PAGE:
I expect I will continue to use the Zorn palette for portraits for a while since it is so perfect! I can always add other colors as accents later The great thing about this palette to me is that it limits the amount of “color” you can use and it makes you focus more on your values. I need to say that again for the painters out there…
” The great thing about this palette to me is that it limits the amount of “color” you can use and it makes you focus more on your values. “
If you want to be a good if not great painter, pay attention to your values. Values are everything. More than one famous painter has stated that if you have to get one thing or the other correct, make sure it is value rather than color. Color can’t fix the problem. If the value is correct, the eye will see what it needs to in order to make the painting work.
This task threw me for days. I doubted myself. I doubted that I could do it. I wouldn’t even start for the fear. Isn’t that silly? Now I think it is, but then, well, I guess I just wasn’t thinking. I was feeling and I let it get the better of me for a while.
We had to choose an image to work from in class and to do a self-portrait looking in a mirror. Here’s what I came up with:
I’ll tell you right now, glasses are a bear. I’ll remember that for the future! I don’t know who this gentleman is, I just loved the picture.
It took me a while to find a pose of myself that I was comfortable with. I’ll admit it, I’m vain.
The first step is the drawing, and then stepping away to come back and find any errors that have to be corrected before the drawing is “fixed” to the canvas. There are a couple of ways to do this. The first is to spray the drawing with a fixative such as Krylon Workable Fixatif. I prefer the next method. Rose showed us that you can also fix a drawing by painting over it with thinned paint and wiping some of it off. This leaves your painting tinted with an undertone, which can be very helpful if it is one of the skin tone colors. From there, you can wipe-out highlights (as long as you do it before the paint dries) and that gives you the start of your painting. Here’s an example of that on my self-portrait.
Here is the start of my other painting. Drawing is in place and I’m starting with color. I wasn’t happy with where this was going, so I went in a different direction, putting in a basic background first. That allowed me to better judge my colors. Then I started putting in some of the darks and the whole thing began to make better sense.
My next post will be about the Zorn palette, which is all I’m using to do these portraits. This is a combination of Titanium White, Ivory Black, Yellow Ocre, and Cadmium Red.
Many weeks later… I am so sorry it has been so long. Frankly, my painting class is kicking my butt. I have so much to learn in such a short time and I keep getting in my own way. I have trouble finishing my homework in the time allotted.
Weeks 4 – 6 were spent working on a still life in class and another one at home using only Burnt Sienna and Ultramarine Blue tinted with either Titanium White or Ivory Black. I’m apologizing in advance for my paintings because they aren’t finished. This way you will at least get to see what I have been working on. In time I may finish them. I find, going through this process, that if I have managed to learn what I think I was supposed to get out of that particular exercise, that I’m okay with not finishing it.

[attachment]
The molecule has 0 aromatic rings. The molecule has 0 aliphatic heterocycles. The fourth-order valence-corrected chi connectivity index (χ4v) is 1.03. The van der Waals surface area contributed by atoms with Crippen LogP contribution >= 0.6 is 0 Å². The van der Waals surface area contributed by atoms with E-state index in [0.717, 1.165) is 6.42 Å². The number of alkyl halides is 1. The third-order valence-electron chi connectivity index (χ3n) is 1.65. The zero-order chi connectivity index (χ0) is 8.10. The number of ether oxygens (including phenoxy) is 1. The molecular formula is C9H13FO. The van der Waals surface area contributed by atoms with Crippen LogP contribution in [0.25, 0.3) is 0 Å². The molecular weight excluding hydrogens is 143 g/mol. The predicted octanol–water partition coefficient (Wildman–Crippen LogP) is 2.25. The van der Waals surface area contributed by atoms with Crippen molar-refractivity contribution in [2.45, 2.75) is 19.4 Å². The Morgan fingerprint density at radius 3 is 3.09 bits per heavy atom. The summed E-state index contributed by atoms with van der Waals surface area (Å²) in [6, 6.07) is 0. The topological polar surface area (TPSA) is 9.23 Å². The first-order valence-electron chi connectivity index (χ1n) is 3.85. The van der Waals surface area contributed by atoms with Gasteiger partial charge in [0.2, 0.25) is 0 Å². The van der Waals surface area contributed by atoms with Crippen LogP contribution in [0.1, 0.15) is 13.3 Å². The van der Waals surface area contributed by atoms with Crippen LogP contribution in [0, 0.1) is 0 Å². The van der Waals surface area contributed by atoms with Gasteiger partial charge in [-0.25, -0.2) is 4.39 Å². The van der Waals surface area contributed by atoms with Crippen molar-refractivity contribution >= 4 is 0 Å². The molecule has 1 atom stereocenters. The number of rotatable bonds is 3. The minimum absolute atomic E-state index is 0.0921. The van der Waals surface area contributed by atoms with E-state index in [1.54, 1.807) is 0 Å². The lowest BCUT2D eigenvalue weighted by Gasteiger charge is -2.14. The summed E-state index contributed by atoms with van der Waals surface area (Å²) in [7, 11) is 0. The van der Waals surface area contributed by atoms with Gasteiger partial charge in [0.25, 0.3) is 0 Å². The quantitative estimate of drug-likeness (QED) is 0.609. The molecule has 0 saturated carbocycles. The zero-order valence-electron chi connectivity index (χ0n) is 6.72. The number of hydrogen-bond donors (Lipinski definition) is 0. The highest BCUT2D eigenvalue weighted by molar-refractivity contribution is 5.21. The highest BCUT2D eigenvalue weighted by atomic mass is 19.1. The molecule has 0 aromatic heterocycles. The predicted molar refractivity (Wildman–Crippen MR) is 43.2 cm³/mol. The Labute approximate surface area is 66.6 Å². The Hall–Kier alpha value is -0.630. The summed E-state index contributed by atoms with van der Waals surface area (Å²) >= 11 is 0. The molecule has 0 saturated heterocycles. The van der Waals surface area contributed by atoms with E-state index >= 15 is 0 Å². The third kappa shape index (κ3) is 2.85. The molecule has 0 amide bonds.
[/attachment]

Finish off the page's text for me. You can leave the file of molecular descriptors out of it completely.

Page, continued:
These assignments built upon the skills we learned in the drawing class: sight-sizing skills, general drawing skills, and lost and found edges. The primary focus was to help us to develop a better understanding of warm and cool tones; when to use warm or cool shadows and warm or cool highlights. This skill is paramount to developing realistic art.
Warm and cool highlights and shadows are, to advanced color theory, as counting to ten is to imaginary numbers. I’m finally learning the stuff that I knew was holding me back. I’ve learned plenty of other wonderful things about drawing and painting that are important, but this, this I knew I didn’t know.
The other pieces that are making a huge difference for me:
Access to a teacher to answer questions quickly. When I get stuck it is nice to have someone to go to that can help me figure out what I’m doing wrong. With a glance, Rose knows what isn’t working and gives me a list of things to tweak in 5 or 6 seconds. The even better part of this is that if I can’t figure out how to fix it, she will show me how, and why it isn’t working. This is the important piece I can’t always figure out for myself.
Input from other students. We all see things in different ways. When we team up and check each other’s work it allows us to practice the problem-solving skills above. When you see that something isn’t quite right, how can you check to see what it is? We have many different ways of doing that now and it is easier to practice these methods if it isn’t our work we are checking.
The quality of the work in class. I am a strangely competitive animal. There are people in my class that graduated from art school and they are very good. (Those words need to be underlined, bold, and italic.) Having them in class makes me want to work harder at my own work. I need to do better or tackle something more complicated. I’m also watching how other people handle paint. Some use a lot of paint, and others use very little. Some are tight painters (like me most of the time) and some are very loose. There are times when I wish I could spend the entire class watching others paint. I would learn much from that alone!